Wednesday, January 02, 2008

Practical Rails Projects Interview

To celebrate the close of the Holiday Practical Ruby and Rails blogging contest I wanted to post this interview with Eldon Alameda. He and I spent some time talking about his new book Practical Rails Projects and other Ruby and Rails topics. I'll be announcing the contest winners soon, until then, enjoy this interview.

Why do you think Rails is a practical framework for Web development?

Eldon I think my answer for this is pretty boring because it’s the common things that we always hear about when describing Rails. Rails not only made it easy for web developers to adopt many of the best practices that we had been giving lip service to for years, but it did it in an attractive and fun way that consistently rewarded you for doing things “the right way”.

For me – Rails made web development feel right again which brought back a lot of the fun that had originally attracted me to becoming a web developer.

What makes a Rails project ‘practical’?

Eldon I guess that depends on your definition of practical ;-) But in the context of the book I was thinking of the projects as “practical” based on the ideals that they were involved in the practice of Rails Development. So for me, what I really wanted to do with this book – was to create a series of projects that would help people learn Rails. I’m a big believer in the idea that the best way to learn a language or framework is to build a variety of projects with it. On my own hard drive I have a huge mess of dummy applications that were built just to play around with a specific feature or plugin, and I think that type of playfulness and experimentation is one of the keys to my success in web development.

How did you settle on the projects in the book?

Eldon Well like i said I for this book I wanted to try and help the readers by guiding them through the creation of a series of projects designed to explore features of Rails that I thought were important to understand but that might get breezed over in other books. So in that regard – I considered the project practical if I thought it was teaching something that would help build a better understanding of a principle or feature that would be beneficial to Rails developers as they launch into their own projects.

On the other hand though, I really wanted to try and make sure that the readers would actually have the opportunity to engage their own minds while building the projects, so I wanted to avoid too much “spoon-feeding” of the information to the reader. So I also tried to choose projects that might have a fun twist or angle on them – that we could get up and running fairly quickly in the book but leave ample opportunity afterwards for the reader to expand upon the ideas and projects to customize them for their own needs.

I really wanted to help people move from book/head knowledge of Rails to more hands-on experience.

How important do you think it is for a Rails developer to really know Ruby? What about getting involved in the Ruby community?

Eldon I actually think that a Rails developer can get pretty far with Rails before having to dig into Ruby. I like to joke that Rails is the doorway drug to using Ruby, because Rails really does make it possible to build some pretty complex applications with code that can appear fairly simple. Someone building a site in Rails may not even realize that they’re using things like blocks, iterators, etc. So in that regard it helps ease people into Ruby. Of course to provide balance to that statement – there is a pretty significant glass ceiling that comes into play for Rails developers who don’t dig deeper into Ruby (and SQL for that matter).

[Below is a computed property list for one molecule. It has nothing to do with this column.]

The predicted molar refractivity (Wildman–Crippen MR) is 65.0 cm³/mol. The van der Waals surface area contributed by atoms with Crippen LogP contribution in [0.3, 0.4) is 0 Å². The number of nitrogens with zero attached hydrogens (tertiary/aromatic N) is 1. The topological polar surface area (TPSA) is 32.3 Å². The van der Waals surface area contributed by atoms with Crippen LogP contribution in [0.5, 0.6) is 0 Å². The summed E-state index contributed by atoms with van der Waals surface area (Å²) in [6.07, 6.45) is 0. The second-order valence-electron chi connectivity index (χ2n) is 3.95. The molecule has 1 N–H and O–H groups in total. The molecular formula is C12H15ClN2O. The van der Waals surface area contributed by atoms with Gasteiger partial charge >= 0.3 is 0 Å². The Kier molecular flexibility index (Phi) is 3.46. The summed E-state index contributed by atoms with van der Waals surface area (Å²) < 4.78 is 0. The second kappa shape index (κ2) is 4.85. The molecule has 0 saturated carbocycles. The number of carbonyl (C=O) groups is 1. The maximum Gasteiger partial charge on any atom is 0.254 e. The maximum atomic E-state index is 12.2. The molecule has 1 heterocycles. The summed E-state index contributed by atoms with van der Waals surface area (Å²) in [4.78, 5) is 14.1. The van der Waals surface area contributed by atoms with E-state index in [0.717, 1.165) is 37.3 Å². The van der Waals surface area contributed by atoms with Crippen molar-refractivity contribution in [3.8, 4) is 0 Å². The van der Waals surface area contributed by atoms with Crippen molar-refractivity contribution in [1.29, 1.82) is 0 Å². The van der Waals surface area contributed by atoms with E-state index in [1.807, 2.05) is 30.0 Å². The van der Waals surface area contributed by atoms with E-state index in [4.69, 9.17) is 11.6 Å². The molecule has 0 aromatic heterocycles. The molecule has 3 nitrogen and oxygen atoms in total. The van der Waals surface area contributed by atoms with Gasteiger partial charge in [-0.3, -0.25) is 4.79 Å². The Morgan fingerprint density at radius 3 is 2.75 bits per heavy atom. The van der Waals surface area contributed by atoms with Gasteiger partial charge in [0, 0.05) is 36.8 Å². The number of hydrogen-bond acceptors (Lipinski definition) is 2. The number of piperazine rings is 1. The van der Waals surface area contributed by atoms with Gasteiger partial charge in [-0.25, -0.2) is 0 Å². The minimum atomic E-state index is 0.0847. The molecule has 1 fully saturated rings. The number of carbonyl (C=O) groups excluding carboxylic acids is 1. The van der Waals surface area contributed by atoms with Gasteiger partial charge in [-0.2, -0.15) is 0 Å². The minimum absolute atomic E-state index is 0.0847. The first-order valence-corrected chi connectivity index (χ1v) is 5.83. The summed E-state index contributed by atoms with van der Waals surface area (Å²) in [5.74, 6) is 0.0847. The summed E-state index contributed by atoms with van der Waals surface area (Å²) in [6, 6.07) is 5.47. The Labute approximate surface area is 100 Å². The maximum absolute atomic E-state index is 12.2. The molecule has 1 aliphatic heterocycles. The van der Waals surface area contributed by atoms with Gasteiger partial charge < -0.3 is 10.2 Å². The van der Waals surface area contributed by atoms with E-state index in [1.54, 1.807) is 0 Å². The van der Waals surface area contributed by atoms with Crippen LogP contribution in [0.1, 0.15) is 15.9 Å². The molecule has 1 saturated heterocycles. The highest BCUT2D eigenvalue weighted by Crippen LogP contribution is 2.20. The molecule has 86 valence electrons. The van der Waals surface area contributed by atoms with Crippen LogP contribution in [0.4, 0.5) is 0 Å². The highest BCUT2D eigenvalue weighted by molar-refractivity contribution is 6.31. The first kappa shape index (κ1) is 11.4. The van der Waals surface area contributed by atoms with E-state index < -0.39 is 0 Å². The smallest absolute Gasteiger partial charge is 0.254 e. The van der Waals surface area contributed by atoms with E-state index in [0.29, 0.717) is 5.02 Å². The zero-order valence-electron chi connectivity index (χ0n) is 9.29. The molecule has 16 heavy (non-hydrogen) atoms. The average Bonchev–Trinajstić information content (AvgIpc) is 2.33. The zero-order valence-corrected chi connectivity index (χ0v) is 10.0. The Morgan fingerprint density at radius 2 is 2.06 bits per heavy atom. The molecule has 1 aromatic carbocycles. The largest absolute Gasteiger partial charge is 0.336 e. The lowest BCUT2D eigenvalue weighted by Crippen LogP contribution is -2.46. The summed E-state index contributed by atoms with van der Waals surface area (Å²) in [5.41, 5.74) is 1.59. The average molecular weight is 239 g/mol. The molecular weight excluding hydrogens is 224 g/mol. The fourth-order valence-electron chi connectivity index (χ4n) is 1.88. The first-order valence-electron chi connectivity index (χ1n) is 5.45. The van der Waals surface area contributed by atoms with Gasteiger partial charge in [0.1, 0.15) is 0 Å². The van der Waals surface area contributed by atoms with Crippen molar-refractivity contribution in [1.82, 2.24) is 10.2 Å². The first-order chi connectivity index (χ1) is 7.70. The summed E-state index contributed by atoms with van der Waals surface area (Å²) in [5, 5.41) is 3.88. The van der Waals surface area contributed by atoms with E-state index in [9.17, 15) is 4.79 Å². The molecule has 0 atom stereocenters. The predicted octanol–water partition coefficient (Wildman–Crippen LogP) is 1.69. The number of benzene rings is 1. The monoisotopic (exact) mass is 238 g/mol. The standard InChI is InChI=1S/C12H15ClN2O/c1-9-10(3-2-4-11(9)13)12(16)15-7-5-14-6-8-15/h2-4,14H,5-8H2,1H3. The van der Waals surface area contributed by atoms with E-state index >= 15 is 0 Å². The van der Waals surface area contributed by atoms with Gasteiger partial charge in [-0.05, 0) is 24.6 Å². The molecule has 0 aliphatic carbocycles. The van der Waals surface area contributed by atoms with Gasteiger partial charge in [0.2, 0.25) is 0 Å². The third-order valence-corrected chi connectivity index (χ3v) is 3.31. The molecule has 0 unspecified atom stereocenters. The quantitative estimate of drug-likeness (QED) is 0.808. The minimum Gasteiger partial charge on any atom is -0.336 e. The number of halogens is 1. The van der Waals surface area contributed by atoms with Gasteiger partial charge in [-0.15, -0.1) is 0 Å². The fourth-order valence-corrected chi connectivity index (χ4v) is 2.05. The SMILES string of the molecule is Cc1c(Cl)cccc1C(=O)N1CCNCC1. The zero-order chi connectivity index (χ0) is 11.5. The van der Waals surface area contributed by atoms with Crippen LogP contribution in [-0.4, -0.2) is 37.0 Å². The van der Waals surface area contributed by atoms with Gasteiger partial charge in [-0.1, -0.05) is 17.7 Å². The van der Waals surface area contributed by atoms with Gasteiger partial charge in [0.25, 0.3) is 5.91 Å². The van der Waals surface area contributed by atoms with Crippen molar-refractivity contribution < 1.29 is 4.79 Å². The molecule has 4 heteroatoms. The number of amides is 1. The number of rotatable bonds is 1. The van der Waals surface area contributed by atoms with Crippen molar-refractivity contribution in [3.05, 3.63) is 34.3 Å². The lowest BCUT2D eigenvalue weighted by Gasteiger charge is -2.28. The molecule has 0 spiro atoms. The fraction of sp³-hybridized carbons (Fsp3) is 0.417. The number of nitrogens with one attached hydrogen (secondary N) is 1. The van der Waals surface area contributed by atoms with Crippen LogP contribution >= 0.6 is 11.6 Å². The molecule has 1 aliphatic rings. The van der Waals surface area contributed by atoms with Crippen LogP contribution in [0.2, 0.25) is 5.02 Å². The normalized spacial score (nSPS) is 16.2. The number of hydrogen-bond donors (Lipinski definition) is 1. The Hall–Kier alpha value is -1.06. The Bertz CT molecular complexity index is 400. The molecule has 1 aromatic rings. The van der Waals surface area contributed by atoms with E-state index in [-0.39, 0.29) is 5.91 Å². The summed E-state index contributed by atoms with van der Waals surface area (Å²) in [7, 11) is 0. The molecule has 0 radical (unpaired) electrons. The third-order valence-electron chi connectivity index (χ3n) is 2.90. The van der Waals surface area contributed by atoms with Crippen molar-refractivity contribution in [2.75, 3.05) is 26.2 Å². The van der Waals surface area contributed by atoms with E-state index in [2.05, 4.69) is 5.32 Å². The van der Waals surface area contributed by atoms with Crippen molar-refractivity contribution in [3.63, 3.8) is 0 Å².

I do however think that it’s critical to get involved with the Ruby community at least at the local level. I’ve been attending my local Ruby users group for over two years now and I can’t begin to express what a wonderful blessing it has been to me along the way. It’s one of those few meetings that I truly look forward to every month. As I was starting out with Ruby – it was fantastic to be able to interact with Sr. Ruby developers who were kind enough to explain things or point me in the right direction for solving problems.

What did you learn about Rails while you were writing this book?

Eldon Curiously enough, writing a book like this has a dual edge sword – On the one hand I had to dig deeper into subjects that I wanted to teach in the book. So I have a much deeper understanding of subjects like caching, REST, and ActionWebService than I had before (or probably even need). On the negative side – focusing on the projects in the book meant that I had less time for personal experimentation which means that I “missed out / fell behind” on some pretty interesting developments within the Rails community this last year. Most notably was the wide adoption of Rpsec and the BDD paradigm – so once I’m past the holidays – I’m looking forward to going through the Peepcode screencasts on Rspec and setting up some test projects to experiment with that deeper.

What can Rails learn from other web frameworks?

Eldon I don’t want to stir up controversy but the only other web frameworks that I’ve built some production applications in are a few of the PHP based ones and the ones that I used really felt like they were behind the curve compared to Rails. Too much configuration, too many common problems left unsolved, etc. In some cases they just felt like they were simply trying to copy Rails rather than adopt the good pieces of Rails and forge their own path.

I haven’t had the opportunity to use Django yet but some people that I really respect are huge fans of it so I’m hoping to dabble in it a little next year—especially now that the official book is out.

Other than that now that I’m finished with the book—I’ve finally had a some more time to spend playing around with some of up and coming alternatives to Rails. This last month I experimented with things like Sinatra, Merb and DataMapper (which isn’t a framework but an alternative ORM). Of those – my favorite so far is DataMapper – even though it still has a ways to go before it would be ready for production – it’s a really fun library.